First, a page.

I'm using Keras with Tensorflow as backend.
I am trying to save a model in my main process and then load/run (i.e. call
model = load_model()
From my experience - the problem lies in loading
Keras to one process and then spawning a new process when the
keras has been loaded to your main environment. But for some applications (like e.g. training a mixture of
Kerasmodels) it's simply better to have all of this things in one process. So what I advise is the following (a little bit cumbersome - but working for me) approach:
DO NOT LOAD KERAS TO YOUR MAIN ENVIRONMENT. If you want to load Keras / Theano / TensorFlow do it only in the function environment. E.g. don't do this:
import keras def training_function(...): ...
but do the following:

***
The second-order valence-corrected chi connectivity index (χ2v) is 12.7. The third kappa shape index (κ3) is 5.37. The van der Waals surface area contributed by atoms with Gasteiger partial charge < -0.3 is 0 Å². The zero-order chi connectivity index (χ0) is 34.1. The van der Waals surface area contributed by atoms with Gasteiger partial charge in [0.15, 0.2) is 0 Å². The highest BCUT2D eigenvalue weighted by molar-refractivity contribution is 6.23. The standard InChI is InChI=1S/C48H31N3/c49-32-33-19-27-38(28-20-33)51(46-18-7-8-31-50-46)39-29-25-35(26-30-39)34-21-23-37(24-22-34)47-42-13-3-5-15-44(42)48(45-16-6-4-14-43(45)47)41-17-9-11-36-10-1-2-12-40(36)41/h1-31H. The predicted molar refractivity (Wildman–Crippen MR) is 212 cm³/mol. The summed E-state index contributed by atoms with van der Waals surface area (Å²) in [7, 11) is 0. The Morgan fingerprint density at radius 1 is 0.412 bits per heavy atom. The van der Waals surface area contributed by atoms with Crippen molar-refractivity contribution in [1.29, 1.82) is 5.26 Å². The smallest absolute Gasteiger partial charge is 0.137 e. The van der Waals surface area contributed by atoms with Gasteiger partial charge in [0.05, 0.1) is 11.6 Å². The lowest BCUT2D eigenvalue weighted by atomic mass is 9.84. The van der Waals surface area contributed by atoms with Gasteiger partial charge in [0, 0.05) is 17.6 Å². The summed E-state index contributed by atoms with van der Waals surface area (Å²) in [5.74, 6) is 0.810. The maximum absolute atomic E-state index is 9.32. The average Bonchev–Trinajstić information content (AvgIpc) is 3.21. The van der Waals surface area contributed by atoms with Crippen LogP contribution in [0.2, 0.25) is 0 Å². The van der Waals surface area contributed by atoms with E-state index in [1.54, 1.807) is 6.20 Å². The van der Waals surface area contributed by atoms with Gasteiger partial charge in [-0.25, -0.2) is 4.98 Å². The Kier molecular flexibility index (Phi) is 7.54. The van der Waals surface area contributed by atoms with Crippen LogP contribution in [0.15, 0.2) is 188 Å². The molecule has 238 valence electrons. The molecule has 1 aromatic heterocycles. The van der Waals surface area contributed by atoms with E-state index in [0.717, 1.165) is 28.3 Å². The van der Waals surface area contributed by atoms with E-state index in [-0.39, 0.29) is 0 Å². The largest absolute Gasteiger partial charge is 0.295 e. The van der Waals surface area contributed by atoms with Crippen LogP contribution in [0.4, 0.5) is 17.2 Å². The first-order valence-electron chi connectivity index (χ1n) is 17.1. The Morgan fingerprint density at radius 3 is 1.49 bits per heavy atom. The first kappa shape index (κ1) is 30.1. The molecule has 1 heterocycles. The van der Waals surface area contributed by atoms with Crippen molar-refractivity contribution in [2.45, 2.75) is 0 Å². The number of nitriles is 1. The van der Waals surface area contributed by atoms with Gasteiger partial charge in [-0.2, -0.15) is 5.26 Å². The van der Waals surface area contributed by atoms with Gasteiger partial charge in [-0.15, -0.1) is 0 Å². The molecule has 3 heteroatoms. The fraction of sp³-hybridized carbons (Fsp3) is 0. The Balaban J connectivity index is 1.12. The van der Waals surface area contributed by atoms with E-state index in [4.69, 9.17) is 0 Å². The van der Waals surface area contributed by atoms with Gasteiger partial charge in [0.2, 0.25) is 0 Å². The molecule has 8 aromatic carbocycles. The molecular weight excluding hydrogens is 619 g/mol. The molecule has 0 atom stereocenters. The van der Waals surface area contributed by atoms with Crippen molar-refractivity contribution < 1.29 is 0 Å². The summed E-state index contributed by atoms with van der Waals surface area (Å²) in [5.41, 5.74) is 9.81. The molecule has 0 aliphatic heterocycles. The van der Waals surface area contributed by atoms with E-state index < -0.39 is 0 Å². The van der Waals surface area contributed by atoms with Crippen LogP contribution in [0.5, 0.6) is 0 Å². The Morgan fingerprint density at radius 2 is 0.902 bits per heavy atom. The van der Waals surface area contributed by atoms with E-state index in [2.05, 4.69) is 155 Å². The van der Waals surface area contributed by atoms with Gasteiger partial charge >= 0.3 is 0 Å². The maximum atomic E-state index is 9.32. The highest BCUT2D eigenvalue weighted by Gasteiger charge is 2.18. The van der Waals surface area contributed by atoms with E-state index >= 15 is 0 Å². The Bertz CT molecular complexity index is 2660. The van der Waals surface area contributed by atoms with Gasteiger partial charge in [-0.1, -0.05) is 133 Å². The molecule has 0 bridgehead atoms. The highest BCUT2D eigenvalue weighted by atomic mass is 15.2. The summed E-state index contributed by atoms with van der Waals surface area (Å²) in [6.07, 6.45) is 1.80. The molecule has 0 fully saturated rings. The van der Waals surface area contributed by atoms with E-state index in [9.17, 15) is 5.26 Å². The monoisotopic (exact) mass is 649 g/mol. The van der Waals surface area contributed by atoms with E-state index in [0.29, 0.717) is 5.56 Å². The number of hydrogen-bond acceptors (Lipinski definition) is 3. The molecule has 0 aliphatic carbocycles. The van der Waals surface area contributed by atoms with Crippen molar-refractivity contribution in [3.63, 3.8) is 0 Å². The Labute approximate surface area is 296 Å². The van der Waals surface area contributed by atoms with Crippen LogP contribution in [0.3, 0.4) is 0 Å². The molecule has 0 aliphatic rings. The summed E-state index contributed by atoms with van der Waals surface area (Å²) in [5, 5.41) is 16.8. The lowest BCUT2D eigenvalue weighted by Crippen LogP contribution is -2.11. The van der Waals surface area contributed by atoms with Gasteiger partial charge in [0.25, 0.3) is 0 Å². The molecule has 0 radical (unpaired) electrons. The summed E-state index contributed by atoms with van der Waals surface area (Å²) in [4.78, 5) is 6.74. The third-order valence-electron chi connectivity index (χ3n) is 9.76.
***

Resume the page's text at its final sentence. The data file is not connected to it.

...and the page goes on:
def training_function(...): import keras ...
Run work connected with each model in a separate process: I'm usually creating workers which are making the job (like e.g. training, tuning, scoring) and I'm running them in separate processes. What is nice about it that whole memory used by this process is completely freed when your process is done. This helps you with loads of memory problems which you usually come across when you are using multiprocessing or even running multiple models in one process. So this looks e.g. like this:
def _training_worker(train_params): import keras model = obtain_model(train_params) model.fit(train_params) send_message_to_main_process(...) def train_new_model(train_params): training_process = multiprocessing.Process(targer=_training_worker, args = train_params) training_process.start() get_message_from_training_process(...) training_process.join()
Different approach is simply preparing different scripts for different model actions. But this may cause memory errors especially when your models are memory consuming. NOTE that due to this reason it's better to make your execution strictly sequential.